COWS MILK : CONNECTION TO MULTIPLE SCLEROSIS
In the last few months I have completely changed my diet. I have went gluten and dairy free as the research I have undertaken this year points out that this is the more healthy way to be in terms of the nutrition you put into your body. I have to say that the first 5/6 weeks were tough, especially going without bread, as like alcohol these days, it seems to be everywhere and in most of the menus and foods we like to eat. However over time your taste buds will change and for me anyway along with many others, I am starting to feel a lot stronger for it.
I would encourage all of you to have a look at dairy produce in more detail and do your own research into it. There is now lots of evidence to say that there are a number of things in dairy produce that can make you unhealthy. Not only that but dairy is now connected to many chronic illness, MS being one of them. So for me anyway, and my children, we are now dairy free.
The other interesting piece of information I have found in the last few months is this link between Cows milk and multiple sclerosis. When I first stumbled upon this, I was genuinely shocked as I have always been brought up to believe that milk was good for you and it made your bones stronger. Unfortunately just like carrots can make your eyesight stronger, the whole milk myth for me has been exposed. Lets look at some facts;
There has been long-standing opinion that cow’s milk consumption has a role to play in the development of MS. The dairy MS link has been strongly supported by a number of researchers who found a very high correlation between cow’s milk consumption and MS all around the world. Laboratory work from Germany and Canada now provides a possible explanation of why this may be so. A number of cow’s milk proteins have been shown to be targeted by the immune cells of people with MS. Further injecting them into experimental animals has caused lesions to appear in the central nervous system of the animals. The cow's milk MS link is further reinforced by the finding that certain proteins in cow’s milk mimic part of myelin oligodendrocyte glycoprotein, the part of myelin thought to initiate the autoimmune reaction in MS.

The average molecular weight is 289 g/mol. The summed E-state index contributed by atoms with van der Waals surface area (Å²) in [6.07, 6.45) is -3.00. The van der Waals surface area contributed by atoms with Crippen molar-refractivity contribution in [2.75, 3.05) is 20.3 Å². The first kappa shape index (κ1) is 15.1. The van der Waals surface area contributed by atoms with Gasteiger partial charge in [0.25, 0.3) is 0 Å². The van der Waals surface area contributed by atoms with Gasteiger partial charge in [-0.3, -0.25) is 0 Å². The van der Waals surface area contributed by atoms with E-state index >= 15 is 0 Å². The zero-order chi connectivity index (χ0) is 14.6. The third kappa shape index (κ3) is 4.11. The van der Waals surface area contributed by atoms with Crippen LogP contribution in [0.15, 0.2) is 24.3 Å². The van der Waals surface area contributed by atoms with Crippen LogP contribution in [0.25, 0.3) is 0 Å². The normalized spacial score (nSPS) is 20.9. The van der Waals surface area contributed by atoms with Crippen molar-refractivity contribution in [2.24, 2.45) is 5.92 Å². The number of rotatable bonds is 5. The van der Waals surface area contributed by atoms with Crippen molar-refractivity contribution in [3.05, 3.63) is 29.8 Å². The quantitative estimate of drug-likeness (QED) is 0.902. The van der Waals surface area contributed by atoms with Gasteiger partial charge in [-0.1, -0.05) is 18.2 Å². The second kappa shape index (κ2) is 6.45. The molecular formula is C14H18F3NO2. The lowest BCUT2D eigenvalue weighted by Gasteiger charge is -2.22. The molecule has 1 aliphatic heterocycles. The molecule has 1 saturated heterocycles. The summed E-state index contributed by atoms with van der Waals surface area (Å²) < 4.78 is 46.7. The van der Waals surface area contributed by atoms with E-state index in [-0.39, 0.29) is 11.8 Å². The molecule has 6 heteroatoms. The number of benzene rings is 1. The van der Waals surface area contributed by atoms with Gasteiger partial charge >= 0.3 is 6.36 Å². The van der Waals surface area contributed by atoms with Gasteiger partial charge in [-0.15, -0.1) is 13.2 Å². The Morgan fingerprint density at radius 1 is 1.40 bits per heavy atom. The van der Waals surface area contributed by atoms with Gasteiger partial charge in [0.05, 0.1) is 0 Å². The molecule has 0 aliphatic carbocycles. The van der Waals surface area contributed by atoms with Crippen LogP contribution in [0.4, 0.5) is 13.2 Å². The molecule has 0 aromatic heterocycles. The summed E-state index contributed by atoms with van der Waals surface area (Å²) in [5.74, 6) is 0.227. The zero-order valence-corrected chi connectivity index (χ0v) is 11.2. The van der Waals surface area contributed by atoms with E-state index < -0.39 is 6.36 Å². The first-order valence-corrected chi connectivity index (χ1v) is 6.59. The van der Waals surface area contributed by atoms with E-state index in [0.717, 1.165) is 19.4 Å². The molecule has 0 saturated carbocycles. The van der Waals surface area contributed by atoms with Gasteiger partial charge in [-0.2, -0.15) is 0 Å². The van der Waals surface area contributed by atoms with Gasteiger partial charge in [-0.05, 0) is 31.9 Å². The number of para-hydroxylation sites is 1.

Not only is it likely that there is a strong dairy MS link, but there seems to be a link to diabetes as well, with similar suggestions now being made for cow’s milk being involved in its development. Indeed, medical researchers are now so concerned about this that a worldwide study has begun in which children are being kept off cow’s milk to see whether diabetes can be prevented. Another very important study into the degenerative neurological disorder Parkinson’s Disease found that people who consumed more dairy products had 2-3 times the risk of getting the disease. This result is very likely to be correct as it involved over 135,000 men and women in the US, and used stringent methods for collecting data on food consumption. The researchers speculated that dairy products may have a generally toxic effect on nervous tissue.
The evidence about a dairy MS link is still not conclusive, but is highly suggestive and is strong enough for many people with MS to drop all cow’s milk products. Fortunately there are some very good alternatives, such as soy yoghurt.
I feel that people should make their own choices around the food they and their children consume. However in relation to cows milk I certainly advise caution and for me and my family anyway, wewont be touching the stuff again.